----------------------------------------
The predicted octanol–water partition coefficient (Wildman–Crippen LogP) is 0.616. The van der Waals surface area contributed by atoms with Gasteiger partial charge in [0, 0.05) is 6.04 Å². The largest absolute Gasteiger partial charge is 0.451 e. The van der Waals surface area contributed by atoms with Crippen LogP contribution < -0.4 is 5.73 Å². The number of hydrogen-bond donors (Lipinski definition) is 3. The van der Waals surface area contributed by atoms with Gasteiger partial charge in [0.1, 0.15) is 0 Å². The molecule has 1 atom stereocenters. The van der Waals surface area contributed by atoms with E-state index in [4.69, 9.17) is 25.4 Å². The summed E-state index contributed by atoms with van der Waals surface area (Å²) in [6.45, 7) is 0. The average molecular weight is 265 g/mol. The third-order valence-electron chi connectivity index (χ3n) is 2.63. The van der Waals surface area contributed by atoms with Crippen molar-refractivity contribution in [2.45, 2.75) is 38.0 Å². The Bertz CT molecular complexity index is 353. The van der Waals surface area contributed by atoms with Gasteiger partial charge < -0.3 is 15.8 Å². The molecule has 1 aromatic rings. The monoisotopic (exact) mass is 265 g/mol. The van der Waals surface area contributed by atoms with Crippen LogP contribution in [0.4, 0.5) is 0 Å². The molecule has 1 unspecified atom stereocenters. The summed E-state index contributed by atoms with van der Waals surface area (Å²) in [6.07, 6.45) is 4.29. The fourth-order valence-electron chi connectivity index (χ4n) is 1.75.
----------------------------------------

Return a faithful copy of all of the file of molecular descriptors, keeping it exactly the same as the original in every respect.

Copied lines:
The predicted octanol–water partition coefficient (Wildman–Crippen LogP) is 0.616. The van der Waals surface area contributed by atoms with Gasteiger partial charge in [0, 0.05) is 6.04 Å². The largest absolute Gasteiger partial charge is 0.451 e. The van der Waals surface area contributed by atoms with Crippen LogP contribution < -0.4 is 5.73 Å². The number of hydrogen-bond donors (Lipinski definition) is 3. The van der Waals surface area contributed by atoms with Gasteiger partial charge in [0.1, 0.15) is 0 Å². The molecule has 1 atom stereocenters. The van der Waals surface area contributed by atoms with E-state index in [4.69, 9.17) is 25.4 Å². The summed E-state index contributed by atoms with van der Waals surface area (Å²) in [6.45, 7) is 0. The average molecular weight is 265 g/mol. The third-order valence-electron chi connectivity index (χ3n) is 2.63. The van der Waals surface area contributed by atoms with Crippen molar-refractivity contribution in [2.45, 2.75) is 38.0 Å². The Bertz CT molecular complexity index is 353. The van der Waals surface area contributed by atoms with Gasteiger partial charge < -0.3 is 15.8 Å². The molecule has 1 aromatic rings. The monoisotopic (exact) mass is 265 g/mol. The van der Waals surface area contributed by atoms with Crippen LogP contribution in [0.4, 0.5) is 0 Å². The molecule has 1 unspecified atom stereocenters. The summed E-state index contributed by atoms with van der Waals surface area (Å²) in [6.07, 6.45) is 4.29. The fourth-order valence-electron chi connectivity index (χ4n) is 1.75.